In the Narrative Lectionary, we continue with Job and the conclusion of God’s answer to Job, and Job’s response. After God asks Job if Job can do God’s job, Job recognizes that he didn’t understand what he was asking, and Job repents of his challenging God. Job realizes that he was still looking at God from a human point of view, and now, as he understands where God is coming from, he feels quite foolish.
It is quite easy for us to mistake our desires, our greed, our pursuit of worldly wealth as part of God’s plan. According to Jesus, it is the opposite. Pursuing worldly wealth and success leads us away from the reign of God. Pursuing worldly wealth is, as the writer of Ecclesiastes put it, a mist—a veil that we think is really there, but when we finally grasp for it, it slips through our fingers and we recognize that worldly wealth fails to satisfy. Worldly wealth leaves us when we die, but God’s love endures forever. And to love God, we must love our neighbor and look to their needs.
Call to Worship
Trust in God, and know God’s ways;
For God leads us in the way of right-living.
Trust in Christ, and know Christ’s ways;
For Christ leads us to eternal life by putting to death the ways of this world.
Trust in the Holy Spirit, and know the Spirit’s ways;
For the Spirit binds us together, and sends us forth to do God’s work in this world.
Come, worship God, Three-in-One, in whom we trust our hearts and lives.
Come, worship God, who calls us into beloved community.
Prayer of Brokenness/Confession
God of the Poor, the Downtrodden, the Oppressed: we confess to You that we have looked to ourselves and ignored the needs of others. We confess that we have not sought justice, but rather stumbled after wealth and worldly success. We confess that we have given in to greed over Your ways time and again. Forgive us. Call us away from the vanity of this world that will never satisfy. Call us away from the desire for short-term happiness that is limited to few, over the work of justice and restoration that will bring wholeness to the world. Creator, Redeemer, and Sustainer, in Your name we pray. Amen.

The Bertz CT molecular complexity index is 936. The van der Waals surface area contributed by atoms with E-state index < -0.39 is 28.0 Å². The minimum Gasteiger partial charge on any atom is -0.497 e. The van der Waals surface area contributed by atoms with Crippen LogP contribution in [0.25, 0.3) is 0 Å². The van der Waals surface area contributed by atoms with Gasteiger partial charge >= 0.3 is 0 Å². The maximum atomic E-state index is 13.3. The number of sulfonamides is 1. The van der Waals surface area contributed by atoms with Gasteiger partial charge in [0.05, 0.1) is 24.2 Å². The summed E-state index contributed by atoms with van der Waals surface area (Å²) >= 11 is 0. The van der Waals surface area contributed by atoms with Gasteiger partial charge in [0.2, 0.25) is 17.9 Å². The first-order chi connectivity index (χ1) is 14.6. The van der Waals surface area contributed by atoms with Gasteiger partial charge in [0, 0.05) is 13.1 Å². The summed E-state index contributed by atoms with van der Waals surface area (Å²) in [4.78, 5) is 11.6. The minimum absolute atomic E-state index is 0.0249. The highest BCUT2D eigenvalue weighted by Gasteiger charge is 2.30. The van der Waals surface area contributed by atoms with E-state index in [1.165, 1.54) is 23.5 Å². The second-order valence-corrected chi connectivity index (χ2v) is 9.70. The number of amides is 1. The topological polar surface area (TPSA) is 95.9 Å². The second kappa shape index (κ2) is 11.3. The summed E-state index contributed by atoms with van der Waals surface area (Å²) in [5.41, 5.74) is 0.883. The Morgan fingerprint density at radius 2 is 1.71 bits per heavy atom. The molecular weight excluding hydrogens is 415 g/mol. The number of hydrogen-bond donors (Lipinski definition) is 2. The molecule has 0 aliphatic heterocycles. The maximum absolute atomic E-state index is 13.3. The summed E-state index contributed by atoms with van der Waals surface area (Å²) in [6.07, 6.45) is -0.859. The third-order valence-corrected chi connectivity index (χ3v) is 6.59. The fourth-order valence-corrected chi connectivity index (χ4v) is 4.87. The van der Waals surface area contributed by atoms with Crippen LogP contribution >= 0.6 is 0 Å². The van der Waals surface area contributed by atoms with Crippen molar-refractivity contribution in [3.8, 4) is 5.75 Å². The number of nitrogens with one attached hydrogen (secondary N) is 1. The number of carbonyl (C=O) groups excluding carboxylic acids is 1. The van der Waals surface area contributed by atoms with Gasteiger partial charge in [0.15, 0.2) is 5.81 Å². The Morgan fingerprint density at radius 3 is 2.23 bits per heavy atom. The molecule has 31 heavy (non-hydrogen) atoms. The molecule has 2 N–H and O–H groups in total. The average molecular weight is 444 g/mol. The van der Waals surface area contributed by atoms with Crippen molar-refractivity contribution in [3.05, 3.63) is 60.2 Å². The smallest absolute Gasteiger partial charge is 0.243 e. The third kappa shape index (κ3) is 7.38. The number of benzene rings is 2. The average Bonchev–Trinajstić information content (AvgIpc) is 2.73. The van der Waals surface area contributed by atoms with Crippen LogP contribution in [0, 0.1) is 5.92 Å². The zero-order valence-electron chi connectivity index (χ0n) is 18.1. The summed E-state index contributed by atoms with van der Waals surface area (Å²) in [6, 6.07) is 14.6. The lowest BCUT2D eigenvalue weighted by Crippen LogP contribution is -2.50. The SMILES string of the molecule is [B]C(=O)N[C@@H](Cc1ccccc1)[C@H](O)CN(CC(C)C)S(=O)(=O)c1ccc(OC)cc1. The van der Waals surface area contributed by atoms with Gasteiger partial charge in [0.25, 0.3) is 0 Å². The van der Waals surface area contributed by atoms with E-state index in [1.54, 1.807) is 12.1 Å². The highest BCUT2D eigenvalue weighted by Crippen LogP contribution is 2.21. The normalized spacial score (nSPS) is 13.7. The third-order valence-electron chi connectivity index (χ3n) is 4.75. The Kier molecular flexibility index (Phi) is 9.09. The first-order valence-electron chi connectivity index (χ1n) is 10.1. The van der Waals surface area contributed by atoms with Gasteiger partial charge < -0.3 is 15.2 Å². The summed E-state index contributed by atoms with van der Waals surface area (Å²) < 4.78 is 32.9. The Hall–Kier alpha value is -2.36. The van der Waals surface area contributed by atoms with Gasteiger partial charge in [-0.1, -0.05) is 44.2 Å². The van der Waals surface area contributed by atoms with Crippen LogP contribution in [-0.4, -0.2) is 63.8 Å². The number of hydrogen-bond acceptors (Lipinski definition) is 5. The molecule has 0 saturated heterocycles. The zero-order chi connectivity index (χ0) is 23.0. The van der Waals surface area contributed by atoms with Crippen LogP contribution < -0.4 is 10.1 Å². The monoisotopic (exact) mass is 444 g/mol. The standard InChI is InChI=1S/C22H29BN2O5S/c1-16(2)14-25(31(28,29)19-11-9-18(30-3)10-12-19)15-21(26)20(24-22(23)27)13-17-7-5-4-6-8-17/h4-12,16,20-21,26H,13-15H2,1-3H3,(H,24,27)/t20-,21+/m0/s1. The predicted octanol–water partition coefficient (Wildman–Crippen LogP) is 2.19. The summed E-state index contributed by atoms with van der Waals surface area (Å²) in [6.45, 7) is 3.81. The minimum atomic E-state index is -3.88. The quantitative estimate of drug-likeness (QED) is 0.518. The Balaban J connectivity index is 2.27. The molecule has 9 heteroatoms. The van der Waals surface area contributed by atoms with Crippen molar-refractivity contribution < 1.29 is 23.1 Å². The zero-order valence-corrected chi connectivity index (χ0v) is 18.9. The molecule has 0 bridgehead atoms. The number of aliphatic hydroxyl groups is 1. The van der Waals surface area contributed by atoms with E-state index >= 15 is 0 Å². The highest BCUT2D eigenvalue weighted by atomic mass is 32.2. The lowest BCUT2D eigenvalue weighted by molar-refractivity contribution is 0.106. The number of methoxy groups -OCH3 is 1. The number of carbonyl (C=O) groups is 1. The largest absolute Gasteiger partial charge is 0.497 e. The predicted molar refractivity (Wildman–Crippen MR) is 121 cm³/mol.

Blessing/Assurance of Pardon
There are always opportunities to do justice, love mercy, and to move humbly with God. There are always opportunities to love our neighbors, feed the hungry, lift up the oppressed, and gather in the marginalized. There are always opportunities for us to listen to others who have suffered injustice, always opportunities to seek forgiveness, always opportunities to share God’s love. Go, love, serve, and seek justice, and you will do well, with the love of Christ in your heart. Amen.
Ancient of Days, call our memories to the forefront of Your ways. Call forth the words of the prophets that teach us when we ignore those in poverty, all of us suffer. Call forth the words of the prophets that teach us when we oppress others, all of us suffer. Call forth the words of the prophets to our memories that challenge us to change our ways. Ancient of Days, Inspirer of the Prophets, lead us now in this world to build up Your Beloved Community. Amen.
Release Date: October 8th, 2019